Phaeton Group's Rocket Launches From New Mexico
Recent college grads who work for NASA's Jet Propulsion Laboratory, Pasadena, Calif., successfully launched a sounding rocket 120 kilometers (75 miles) above Earth's surface on Monday, Dec. 6, from the U.S. Army's White Sands Missile Range in New Mexico.
The four onboard cameras recorded real-time ground imagery throughout the flight, both after launch as the rocket climbed beyond the atmosphere, and during its descent back to White Sands. Those data will be compared with existing maps to develop terrain-modeling algorithms. This project will improve precision landing for future missions to Mars and other locations.
Members of the Phaeton group, a rapid-training program for early career hires at JPL, submitted a proposal to NASA's Hands-on-Project Experience. The program, created by NASA in November 2008, aims to give rising engineers, scientists and others the opportunity to move a small mission from concept to launch to post-flight analysis. In May 2009, the Phaeton group was selected to move forward with their proposed project, called Terrain Relative Navigation and Employee Development, which they refer to as Trained.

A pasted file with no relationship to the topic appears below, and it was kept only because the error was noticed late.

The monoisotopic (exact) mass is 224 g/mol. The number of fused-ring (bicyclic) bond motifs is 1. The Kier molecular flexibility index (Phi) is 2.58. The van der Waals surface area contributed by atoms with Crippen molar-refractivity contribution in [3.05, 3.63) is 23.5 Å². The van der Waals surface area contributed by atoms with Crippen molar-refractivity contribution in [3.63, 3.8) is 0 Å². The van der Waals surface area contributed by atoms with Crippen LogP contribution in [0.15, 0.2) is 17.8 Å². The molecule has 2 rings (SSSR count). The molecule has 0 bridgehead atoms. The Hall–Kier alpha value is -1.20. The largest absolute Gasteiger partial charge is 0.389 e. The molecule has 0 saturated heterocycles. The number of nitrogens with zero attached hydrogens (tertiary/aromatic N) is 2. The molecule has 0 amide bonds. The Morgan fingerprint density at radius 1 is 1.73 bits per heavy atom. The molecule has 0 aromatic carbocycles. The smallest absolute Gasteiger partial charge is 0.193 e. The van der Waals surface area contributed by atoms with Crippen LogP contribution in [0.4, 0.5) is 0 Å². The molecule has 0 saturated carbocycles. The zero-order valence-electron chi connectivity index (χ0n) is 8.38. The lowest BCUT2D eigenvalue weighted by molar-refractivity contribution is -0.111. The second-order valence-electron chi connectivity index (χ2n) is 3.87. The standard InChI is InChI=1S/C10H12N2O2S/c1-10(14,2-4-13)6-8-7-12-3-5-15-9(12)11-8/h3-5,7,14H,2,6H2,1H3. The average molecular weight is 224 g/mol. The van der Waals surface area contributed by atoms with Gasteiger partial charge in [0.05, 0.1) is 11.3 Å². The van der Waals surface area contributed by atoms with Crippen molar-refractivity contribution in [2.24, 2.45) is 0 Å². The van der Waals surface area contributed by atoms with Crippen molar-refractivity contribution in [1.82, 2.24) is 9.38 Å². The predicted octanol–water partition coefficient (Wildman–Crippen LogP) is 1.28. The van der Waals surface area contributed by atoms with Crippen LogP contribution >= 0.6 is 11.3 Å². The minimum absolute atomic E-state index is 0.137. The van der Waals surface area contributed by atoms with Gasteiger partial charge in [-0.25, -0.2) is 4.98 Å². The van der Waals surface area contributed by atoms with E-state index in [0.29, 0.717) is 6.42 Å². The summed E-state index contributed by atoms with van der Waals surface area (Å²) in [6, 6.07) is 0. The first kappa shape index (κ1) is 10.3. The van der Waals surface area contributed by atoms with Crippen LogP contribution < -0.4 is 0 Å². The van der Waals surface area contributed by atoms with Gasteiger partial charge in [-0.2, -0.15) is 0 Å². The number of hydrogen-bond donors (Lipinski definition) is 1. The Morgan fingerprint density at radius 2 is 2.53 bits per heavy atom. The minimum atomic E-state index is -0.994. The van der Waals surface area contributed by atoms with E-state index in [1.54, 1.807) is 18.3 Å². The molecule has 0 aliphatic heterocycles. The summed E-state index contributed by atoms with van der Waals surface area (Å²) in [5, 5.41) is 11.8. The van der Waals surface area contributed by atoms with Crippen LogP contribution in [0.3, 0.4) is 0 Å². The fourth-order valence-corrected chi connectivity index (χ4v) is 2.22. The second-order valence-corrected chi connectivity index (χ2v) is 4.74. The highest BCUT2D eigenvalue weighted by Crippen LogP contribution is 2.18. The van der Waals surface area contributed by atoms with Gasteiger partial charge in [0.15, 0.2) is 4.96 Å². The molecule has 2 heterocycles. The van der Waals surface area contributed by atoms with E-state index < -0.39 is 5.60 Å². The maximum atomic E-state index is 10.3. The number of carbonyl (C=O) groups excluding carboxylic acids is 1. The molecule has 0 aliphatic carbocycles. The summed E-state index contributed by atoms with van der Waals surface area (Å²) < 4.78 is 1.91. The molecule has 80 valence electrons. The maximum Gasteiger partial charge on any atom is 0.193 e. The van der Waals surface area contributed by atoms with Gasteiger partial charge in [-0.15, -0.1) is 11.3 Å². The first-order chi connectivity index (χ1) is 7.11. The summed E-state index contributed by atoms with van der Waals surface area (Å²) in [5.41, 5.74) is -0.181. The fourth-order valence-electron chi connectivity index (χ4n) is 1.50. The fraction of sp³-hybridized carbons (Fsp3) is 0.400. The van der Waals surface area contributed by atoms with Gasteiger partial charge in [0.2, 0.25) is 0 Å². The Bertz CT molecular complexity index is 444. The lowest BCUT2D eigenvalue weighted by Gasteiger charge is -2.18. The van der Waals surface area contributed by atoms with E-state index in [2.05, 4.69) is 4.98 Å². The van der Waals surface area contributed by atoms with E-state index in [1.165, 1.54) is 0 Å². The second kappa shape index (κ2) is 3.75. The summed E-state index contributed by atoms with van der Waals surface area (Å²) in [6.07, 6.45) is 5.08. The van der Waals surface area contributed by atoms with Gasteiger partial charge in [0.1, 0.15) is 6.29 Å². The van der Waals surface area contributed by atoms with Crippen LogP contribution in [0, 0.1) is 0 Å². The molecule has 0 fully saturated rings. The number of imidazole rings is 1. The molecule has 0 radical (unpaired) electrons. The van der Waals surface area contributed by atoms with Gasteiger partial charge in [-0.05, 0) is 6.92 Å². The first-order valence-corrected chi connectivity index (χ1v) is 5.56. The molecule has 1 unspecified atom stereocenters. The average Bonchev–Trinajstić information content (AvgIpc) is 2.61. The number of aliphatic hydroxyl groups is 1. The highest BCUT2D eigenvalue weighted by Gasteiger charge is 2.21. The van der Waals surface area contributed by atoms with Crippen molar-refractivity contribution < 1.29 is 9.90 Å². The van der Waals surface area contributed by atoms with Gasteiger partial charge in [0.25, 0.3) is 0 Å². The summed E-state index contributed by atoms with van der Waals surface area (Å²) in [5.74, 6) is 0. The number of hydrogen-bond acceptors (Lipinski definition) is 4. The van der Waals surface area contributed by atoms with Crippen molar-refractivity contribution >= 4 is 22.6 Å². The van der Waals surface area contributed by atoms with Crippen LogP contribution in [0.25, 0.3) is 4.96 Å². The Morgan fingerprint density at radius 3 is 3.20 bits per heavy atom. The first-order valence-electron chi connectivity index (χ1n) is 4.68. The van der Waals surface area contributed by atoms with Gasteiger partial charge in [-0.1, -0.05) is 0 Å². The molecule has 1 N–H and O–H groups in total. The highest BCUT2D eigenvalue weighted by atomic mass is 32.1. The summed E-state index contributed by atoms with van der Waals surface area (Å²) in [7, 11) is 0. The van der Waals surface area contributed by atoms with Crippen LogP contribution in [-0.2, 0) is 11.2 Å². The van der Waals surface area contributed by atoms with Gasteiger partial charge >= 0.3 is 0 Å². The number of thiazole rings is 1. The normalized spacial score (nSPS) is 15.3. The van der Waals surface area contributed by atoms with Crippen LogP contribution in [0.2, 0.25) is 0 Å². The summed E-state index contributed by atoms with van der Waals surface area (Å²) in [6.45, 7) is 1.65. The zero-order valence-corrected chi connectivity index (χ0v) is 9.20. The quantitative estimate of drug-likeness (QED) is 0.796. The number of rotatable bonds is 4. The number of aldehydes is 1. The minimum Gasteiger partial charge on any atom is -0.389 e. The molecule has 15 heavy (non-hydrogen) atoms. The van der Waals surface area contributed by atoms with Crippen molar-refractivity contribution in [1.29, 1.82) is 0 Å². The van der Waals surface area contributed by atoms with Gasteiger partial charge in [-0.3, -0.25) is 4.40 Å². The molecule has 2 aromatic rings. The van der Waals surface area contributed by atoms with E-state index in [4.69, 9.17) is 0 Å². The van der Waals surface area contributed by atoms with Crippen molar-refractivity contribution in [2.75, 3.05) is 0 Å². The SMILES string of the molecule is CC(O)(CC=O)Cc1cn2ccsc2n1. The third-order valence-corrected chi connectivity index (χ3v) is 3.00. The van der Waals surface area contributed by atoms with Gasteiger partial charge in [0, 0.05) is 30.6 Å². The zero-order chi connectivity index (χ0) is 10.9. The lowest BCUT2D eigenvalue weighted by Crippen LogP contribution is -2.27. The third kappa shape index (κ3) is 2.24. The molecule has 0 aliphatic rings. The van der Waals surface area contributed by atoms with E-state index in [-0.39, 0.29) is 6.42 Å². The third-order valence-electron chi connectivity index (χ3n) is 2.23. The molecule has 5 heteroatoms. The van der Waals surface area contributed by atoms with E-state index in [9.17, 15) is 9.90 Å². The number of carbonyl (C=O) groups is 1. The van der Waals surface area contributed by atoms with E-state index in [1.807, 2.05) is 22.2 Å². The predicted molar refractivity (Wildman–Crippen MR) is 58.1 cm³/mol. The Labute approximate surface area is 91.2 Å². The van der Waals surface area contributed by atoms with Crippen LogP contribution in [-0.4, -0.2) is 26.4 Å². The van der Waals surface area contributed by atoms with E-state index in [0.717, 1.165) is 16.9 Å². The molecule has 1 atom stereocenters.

More information about the Trained project is online at: http://phaeton.jpl.nasa.gov/external/projects/terrain.cfm .
Image credit: White Sands Missile Range